Fliers are not an issue because all stores in a chain will have the price set. Those same stores have varying prices on unadvertised items.

One circuit of theatres where I worked hid concession price increases by flipping between "tax included" and "tax not included." It was stupid, but to a certain extent it did refocus customers to complaining about tax rather than the price increase.

State sales tax laws vary, and coming up with prices including tax usually hurts the customer. When a fractional cent is owed in tax, tax is rounded up. In only some states is tax allowed to be rounded down if it is less than half a cent. Say you include tax in the item price. Rarely will the tax amount match an even cent. To be legal, the store has to charge more tax than is actually due. Then, in end of month accounting and making out returns, some states allow the store to only pay tax on the aggregate of gross sales. That means the merchant keeps the excess tax collected.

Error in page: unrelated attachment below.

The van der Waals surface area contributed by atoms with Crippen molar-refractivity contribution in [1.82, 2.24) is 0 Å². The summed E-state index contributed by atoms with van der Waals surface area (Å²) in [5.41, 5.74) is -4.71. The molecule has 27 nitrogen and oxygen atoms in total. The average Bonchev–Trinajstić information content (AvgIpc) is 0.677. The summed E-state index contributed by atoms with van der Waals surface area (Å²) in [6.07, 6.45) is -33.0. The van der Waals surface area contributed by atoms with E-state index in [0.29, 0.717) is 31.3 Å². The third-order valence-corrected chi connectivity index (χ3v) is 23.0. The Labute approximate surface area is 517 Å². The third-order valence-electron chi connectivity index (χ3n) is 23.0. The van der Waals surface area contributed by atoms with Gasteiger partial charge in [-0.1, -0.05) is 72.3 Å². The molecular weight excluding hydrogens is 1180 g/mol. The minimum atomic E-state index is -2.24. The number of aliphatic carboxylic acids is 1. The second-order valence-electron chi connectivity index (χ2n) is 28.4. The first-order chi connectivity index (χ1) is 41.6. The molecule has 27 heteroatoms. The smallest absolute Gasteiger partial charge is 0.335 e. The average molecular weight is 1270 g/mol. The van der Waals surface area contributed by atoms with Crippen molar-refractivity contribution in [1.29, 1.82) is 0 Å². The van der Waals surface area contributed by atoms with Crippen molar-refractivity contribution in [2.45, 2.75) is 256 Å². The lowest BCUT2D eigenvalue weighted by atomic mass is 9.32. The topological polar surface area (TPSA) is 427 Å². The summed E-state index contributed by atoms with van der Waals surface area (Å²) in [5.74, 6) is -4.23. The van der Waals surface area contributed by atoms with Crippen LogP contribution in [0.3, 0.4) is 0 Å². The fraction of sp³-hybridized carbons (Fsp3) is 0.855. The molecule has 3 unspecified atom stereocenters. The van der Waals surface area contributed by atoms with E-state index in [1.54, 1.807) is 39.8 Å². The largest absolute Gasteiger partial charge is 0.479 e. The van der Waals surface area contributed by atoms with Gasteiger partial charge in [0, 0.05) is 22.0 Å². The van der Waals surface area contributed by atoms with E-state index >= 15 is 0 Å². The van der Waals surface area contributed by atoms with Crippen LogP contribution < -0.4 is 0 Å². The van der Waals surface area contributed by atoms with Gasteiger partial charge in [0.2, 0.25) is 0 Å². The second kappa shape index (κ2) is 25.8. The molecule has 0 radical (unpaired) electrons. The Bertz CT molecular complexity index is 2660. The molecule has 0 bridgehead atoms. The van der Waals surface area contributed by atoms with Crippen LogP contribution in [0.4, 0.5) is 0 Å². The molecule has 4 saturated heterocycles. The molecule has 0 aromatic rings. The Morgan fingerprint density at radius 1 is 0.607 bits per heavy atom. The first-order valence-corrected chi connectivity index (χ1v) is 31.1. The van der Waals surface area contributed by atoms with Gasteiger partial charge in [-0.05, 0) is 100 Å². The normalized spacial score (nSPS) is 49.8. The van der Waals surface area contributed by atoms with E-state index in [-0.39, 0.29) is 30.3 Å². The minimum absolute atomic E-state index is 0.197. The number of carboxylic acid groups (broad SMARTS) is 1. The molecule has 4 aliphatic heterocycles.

To give a specious example to make the point: Joe candy store sells penny candy. Tax on candy is 10% . Jill buys a penny candy. "That'll be two cents" says Joe. Jill says "I want 100 candies." "That will be two dollars" says Joe. If Joe added tax only at the end of the sale, Jill would only pay $1.10.
Reply With Quote Quick reply to this message
 
Old 07-03-2019, 09:10 AM
 
20,167 posts, read 11,172,468 times
Reputation: 20173
Quote:
Originally Posted by Azureth View Post
One of the interesting things I learned is that in Europe if say you go to a store the prices listed for the items are just that, no extra when checking out. That it even confuses Europeans that come to America and see a price like say $9.99 and to them they think when they check out it will just be $9.99 and are surprised when it costs more.

What do they do different that allows that but we can't do?
Politically, I prefer to know what portion of what I'm paying is tax, rather than have that amount hidden. The ire of having to pony up more money at the last minute will ride with me to the polls on the next election day, if my local representative doesn't successfully calm me down with a good rationalization.

And that's the way it should be.
Reply With Quote Quick reply to this message
 
Old 07-03-2019, 09:14 AM
 
Location: State of Transition